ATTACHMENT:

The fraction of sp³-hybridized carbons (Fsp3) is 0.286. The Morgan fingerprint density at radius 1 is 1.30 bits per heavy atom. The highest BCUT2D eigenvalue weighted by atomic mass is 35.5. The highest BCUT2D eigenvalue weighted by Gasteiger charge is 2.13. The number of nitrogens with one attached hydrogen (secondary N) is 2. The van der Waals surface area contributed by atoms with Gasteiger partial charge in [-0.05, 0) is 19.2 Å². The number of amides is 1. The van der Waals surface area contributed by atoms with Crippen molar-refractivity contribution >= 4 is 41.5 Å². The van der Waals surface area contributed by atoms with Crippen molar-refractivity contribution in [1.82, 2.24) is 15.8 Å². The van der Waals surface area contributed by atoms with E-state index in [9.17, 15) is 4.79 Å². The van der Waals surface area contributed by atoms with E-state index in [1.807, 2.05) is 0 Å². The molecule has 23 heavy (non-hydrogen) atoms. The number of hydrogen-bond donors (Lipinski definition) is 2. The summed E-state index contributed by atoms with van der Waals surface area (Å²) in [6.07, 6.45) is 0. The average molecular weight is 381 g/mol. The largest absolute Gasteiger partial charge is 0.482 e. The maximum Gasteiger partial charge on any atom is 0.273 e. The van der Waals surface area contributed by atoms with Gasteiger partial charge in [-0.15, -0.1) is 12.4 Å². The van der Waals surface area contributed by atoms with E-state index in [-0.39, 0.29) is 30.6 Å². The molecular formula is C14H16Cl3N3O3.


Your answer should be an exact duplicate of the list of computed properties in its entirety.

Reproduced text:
The fraction of sp³-hybridized carbons (Fsp3) is 0.286. The Morgan fingerprint density at radius 1 is 1.30 bits per heavy atom. The highest BCUT2D eigenvalue weighted by atomic mass is 35.5. The highest BCUT2D eigenvalue weighted by Gasteiger charge is 2.13. The number of nitrogens with one attached hydrogen (secondary N) is 2. The van der Waals surface area contributed by atoms with Gasteiger partial charge in [-0.05, 0) is 19.2 Å². The number of amides is 1. The van der Waals surface area contributed by atoms with Crippen molar-refractivity contribution >= 4 is 41.5 Å². The van der Waals surface area contributed by atoms with Crippen molar-refractivity contribution in [1.82, 2.24) is 15.8 Å². The van der Waals surface area contributed by atoms with E-state index in [9.17, 15) is 4.79 Å². The van der Waals surface area contributed by atoms with E-state index in [1.807, 2.05) is 0 Å². The molecule has 23 heavy (non-hydrogen) atoms. The number of hydrogen-bond donors (Lipinski definition) is 2. The summed E-state index contributed by atoms with van der Waals surface area (Å²) in [6.07, 6.45) is 0. The average molecular weight is 381 g/mol. The largest absolute Gasteiger partial charge is 0.482 e. The maximum Gasteiger partial charge on any atom is 0.273 e. The van der Waals surface area contributed by atoms with Gasteiger partial charge in [-0.15, -0.1) is 12.4 Å². The van der Waals surface area contributed by atoms with E-state index in [-0.39, 0.29) is 30.6 Å². The molecular formula is C14H16Cl3N3O3.